I have a Canon grip for my 7D and it works great. I bought a Vello for my 5D mark II and when I turn it on, it overrides the canon shutter release and dials. It makes it a real pain to go from landscape to vertical shooting That doesn’t happen with my Canon grip on the 7D.

    Is that a short coming of the Vello grips or do I have a lemon?

  5. Steph says:

    I would love to know what accessories you use for video. I see from the photo it looks like u have an eye piece and microphone? What are these accessories and where do u get them? I’ve seen some of these, but not sure what route to go. You sound knowledgeable, so I’d love to know what you use.

  6. Chris says:

    Thanks for the helpful review. One question regarding the Vello grip for the 5D MkII: I am currently using a Really Right Stuff L-plate and love it. Looks like I will need to graduate up to a BGE6-L L-plate in order to accommodate the additional size of the battery grip. Do you have any experience with the larger L-Plate and the Vello BG-C2? Is it compatible with the Vello model?

  7. Roger says:

    I have Vello grips on both my 7D and my 5D MkII and for the price, they can’t be beat. I have two minor gripes, one of which is worth sending it back to Vello for an exchange under warranty.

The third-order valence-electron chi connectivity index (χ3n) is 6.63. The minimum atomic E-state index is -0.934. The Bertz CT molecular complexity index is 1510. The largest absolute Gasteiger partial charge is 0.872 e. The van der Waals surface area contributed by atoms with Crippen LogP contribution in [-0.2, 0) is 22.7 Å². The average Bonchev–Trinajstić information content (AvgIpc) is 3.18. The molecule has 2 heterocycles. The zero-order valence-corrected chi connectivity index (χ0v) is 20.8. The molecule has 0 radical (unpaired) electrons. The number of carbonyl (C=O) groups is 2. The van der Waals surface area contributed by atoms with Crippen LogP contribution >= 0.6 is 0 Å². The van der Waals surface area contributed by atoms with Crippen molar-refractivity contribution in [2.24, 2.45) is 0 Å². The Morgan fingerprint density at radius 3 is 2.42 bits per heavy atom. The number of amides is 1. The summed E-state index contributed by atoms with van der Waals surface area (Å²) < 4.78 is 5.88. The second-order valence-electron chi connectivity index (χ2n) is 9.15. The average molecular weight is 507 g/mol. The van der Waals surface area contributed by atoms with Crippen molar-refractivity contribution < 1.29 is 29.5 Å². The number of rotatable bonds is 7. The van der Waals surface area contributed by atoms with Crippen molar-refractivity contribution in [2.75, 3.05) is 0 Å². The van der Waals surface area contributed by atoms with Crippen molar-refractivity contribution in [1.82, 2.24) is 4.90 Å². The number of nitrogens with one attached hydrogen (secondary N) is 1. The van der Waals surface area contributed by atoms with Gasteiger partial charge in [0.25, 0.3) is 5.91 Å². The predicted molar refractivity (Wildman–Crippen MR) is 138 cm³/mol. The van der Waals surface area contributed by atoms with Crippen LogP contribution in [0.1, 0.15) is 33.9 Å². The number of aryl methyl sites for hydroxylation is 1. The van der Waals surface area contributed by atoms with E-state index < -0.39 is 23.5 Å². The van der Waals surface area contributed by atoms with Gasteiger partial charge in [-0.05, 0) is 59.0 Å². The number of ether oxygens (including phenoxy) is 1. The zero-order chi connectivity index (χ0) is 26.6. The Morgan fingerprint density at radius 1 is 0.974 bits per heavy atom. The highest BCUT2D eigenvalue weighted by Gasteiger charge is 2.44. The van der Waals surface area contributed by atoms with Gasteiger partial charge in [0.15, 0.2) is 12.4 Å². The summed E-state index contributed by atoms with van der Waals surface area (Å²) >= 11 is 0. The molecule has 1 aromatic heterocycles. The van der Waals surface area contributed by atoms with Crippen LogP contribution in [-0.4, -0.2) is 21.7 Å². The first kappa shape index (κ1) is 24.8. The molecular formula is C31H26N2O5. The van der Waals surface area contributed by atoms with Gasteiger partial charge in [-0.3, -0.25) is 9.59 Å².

My 7D will suddenly show zero battery strength. Putting in fresh batteries will not resolve it. I have to remove the grip from the camera, let it sit a few minutes, then put the grip back on and it works fine again.

    The grip on the 5D has a minor issue in the battery door not staying securely closed. A small piece of gaff tape takes care of that issue. $65 for Vello vs $335 for Canon? Yeah, the gaff tape is fine.

    One minor note … the Vello grips do not like aftermarket batteries. They won’t pass the data up to the camera. Use Canon OEM batteries, and they pass it along fine.

    Canon grips don’t seem to care one way or the other on OEM vs aftermarket. My 40D has a Canon grip and I run off-brand batteries in it with no problems.

  8. Joel Blackwell says:

    I’m about to replace my Nikon D100 with a D7000 for its video. I’ve had a Nikon battery grip on my D100 and enjoy the feel and extra battery power. Seems the grip for the D7000 at B&H uses one battery, unlike my D100 grip which holds two rechargeable batteries.